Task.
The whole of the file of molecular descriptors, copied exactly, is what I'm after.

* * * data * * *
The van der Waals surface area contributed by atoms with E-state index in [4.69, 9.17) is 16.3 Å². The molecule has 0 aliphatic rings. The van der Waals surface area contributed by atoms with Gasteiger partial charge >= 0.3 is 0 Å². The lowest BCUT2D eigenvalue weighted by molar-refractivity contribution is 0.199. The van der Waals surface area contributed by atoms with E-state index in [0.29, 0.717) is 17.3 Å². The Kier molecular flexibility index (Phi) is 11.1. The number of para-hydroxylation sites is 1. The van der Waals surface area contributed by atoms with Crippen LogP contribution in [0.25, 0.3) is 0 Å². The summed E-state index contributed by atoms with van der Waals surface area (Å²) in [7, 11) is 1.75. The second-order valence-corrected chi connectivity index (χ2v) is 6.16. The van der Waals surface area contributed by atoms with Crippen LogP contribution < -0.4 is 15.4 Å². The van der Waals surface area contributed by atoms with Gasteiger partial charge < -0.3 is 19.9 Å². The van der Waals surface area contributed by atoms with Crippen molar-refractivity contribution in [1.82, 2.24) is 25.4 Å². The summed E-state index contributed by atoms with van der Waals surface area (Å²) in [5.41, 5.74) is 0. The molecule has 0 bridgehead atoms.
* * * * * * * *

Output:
The van der Waals surface area contributed by atoms with E-state index in [4.69, 9.17) is 16.3 Å². The molecule has 0 aliphatic rings. The van der Waals surface area contributed by atoms with Gasteiger partial charge >= 0.3 is 0 Å². The lowest BCUT2D eigenvalue weighted by molar-refractivity contribution is 0.199. The van der Waals surface area contributed by atoms with E-state index in [0.29, 0.717) is 17.3 Å². The Kier molecular flexibility index (Phi) is 11.1. The number of para-hydroxylation sites is 1. The van der Waals surface area contributed by atoms with Crippen LogP contribution in [0.25, 0.3) is 0 Å². The summed E-state index contributed by atoms with van der Waals surface area (Å²) in [7, 11) is 1.75. The second-order valence-corrected chi connectivity index (χ2v) is 6.16. The van der Waals surface area contributed by atoms with Crippen LogP contribution < -0.4 is 15.4 Å². The van der Waals surface area contributed by atoms with Gasteiger partial charge < -0.3 is 19.9 Å². The van der Waals surface area contributed by atoms with Crippen molar-refractivity contribution in [1.82, 2.24) is 25.4 Å². The summed E-state index contributed by atoms with van der Waals surface area (Å²) in [5.41, 5.74) is 0. The molecule has 0 bridgehead atoms.